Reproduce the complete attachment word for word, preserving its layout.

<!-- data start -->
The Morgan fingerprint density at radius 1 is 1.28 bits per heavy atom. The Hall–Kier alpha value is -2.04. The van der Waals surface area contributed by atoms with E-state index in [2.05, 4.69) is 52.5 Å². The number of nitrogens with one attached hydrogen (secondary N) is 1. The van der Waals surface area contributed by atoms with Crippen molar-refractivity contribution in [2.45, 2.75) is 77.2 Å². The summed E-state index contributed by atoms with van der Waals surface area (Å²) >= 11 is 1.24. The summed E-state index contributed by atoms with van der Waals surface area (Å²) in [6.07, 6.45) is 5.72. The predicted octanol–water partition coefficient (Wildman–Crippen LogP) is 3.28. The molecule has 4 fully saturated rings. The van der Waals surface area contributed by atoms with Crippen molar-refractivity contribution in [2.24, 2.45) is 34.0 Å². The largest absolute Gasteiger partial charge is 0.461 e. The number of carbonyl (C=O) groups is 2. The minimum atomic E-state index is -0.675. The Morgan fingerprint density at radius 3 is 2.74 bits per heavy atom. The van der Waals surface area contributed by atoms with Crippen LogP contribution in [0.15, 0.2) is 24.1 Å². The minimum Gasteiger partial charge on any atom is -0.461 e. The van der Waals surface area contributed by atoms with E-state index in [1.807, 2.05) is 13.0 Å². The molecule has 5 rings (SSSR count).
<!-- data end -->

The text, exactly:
The Morgan fingerprint density at radius 1 is 1.28 bits per heavy atom. The Hall–Kier alpha value is -2.04. The van der Waals surface area contributed by atoms with E-state index in [2.05, 4.69) is 52.5 Å². The number of nitrogens with one attached hydrogen (secondary N) is 1. The van der Waals surface area contributed by atoms with Crippen molar-refractivity contribution in [2.45, 2.75) is 77.2 Å². The summed E-state index contributed by atoms with van der Waals surface area (Å²) >= 11 is 1.24. The summed E-state index contributed by atoms with van der Waals surface area (Å²) in [6.07, 6.45) is 5.72. The predicted octanol–water partition coefficient (Wildman–Crippen LogP) is 3.28. The molecule has 4 fully saturated rings. The van der Waals surface area contributed by atoms with Crippen molar-refractivity contribution in [2.24, 2.45) is 34.0 Å². The largest absolute Gasteiger partial charge is 0.461 e. The number of carbonyl (C=O) groups is 2. The minimum atomic E-state index is -0.675. The Morgan fingerprint density at radius 3 is 2.74 bits per heavy atom. The van der Waals surface area contributed by atoms with Crippen LogP contribution in [0.15, 0.2) is 24.1 Å². The minimum Gasteiger partial charge on any atom is -0.461 e. The van der Waals surface area contributed by atoms with E-state index in [1.807, 2.05) is 13.0 Å². The molecule has 5 rings (SSSR count).